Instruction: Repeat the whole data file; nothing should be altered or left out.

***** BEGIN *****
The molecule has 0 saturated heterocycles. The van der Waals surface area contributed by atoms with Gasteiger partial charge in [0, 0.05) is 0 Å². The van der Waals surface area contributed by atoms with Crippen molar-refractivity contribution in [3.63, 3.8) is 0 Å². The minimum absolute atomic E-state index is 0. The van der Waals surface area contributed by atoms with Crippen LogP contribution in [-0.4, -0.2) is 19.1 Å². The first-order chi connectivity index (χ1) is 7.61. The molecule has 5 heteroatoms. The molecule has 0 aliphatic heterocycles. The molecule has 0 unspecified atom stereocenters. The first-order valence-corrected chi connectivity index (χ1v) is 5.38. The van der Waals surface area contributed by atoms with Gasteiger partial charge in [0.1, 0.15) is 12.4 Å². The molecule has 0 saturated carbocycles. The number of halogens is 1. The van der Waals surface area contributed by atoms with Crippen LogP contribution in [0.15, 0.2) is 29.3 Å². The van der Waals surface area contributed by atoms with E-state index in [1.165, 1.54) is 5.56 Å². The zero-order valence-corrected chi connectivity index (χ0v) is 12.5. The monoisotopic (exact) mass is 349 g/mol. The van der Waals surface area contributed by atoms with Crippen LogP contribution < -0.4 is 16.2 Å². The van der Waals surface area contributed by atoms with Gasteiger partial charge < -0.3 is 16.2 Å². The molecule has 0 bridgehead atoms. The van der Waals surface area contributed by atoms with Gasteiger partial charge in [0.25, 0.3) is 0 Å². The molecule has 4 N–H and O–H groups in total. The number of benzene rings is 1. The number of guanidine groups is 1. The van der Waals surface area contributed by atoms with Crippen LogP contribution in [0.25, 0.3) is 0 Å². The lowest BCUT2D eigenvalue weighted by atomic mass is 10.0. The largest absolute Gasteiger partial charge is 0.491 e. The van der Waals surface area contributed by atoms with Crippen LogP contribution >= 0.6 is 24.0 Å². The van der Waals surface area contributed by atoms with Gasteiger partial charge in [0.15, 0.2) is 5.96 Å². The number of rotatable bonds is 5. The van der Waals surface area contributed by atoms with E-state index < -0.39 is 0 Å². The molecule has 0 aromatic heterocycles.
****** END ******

The molecule has 0 saturated heterocycles. The van der Waals surface area contributed by atoms with Gasteiger partial charge in [0, 0.05) is 0 Å². The van der Waals surface area contributed by atoms with Crippen molar-refractivity contribution in [3.63, 3.8) is 0 Å². The minimum absolute atomic E-state index is 0. The van der Waals surface area contributed by atoms with Crippen LogP contribution in [-0.4, -0.2) is 19.1 Å². The first-order chi connectivity index (χ1) is 7.61. The molecule has 5 heteroatoms. The molecule has 0 aliphatic heterocycles. The molecule has 0 unspecified atom stereocenters. The first-order valence-corrected chi connectivity index (χ1v) is 5.38. The van der Waals surface area contributed by atoms with Gasteiger partial charge in [0.1, 0.15) is 12.4 Å². The molecule has 0 saturated carbocycles. The number of halogens is 1. The van der Waals surface area contributed by atoms with Crippen LogP contribution in [0.15, 0.2) is 29.3 Å². The van der Waals surface area contributed by atoms with E-state index in [1.165, 1.54) is 5.56 Å². The zero-order valence-corrected chi connectivity index (χ0v) is 12.5. The monoisotopic (exact) mass is 349 g/mol. The van der Waals surface area contributed by atoms with Crippen LogP contribution < -0.4 is 16.2 Å². The van der Waals surface area contributed by atoms with Gasteiger partial charge < -0.3 is 16.2 Å². The molecule has 0 bridgehead atoms. The van der Waals surface area contributed by atoms with Gasteiger partial charge in [0.25, 0.3) is 0 Å². The molecule has 4 N–H and O–H groups in total. The number of benzene rings is 1. The number of guanidine groups is 1. The van der Waals surface area contributed by atoms with Crippen LogP contribution in [0.25, 0.3) is 0 Å². The lowest BCUT2D eigenvalue weighted by atomic mass is 10.0. The largest absolute Gasteiger partial charge is 0.491 e. The van der Waals surface area contributed by atoms with Crippen LogP contribution >= 0.6 is 24.0 Å². The van der Waals surface area contributed by atoms with Gasteiger partial charge in [0.15, 0.2) is 5.96 Å². The number of rotatable bonds is 5. The van der Waals surface area contributed by atoms with E-state index < -0.39 is 0 Å². The molecule has 0 aromatic heterocycles.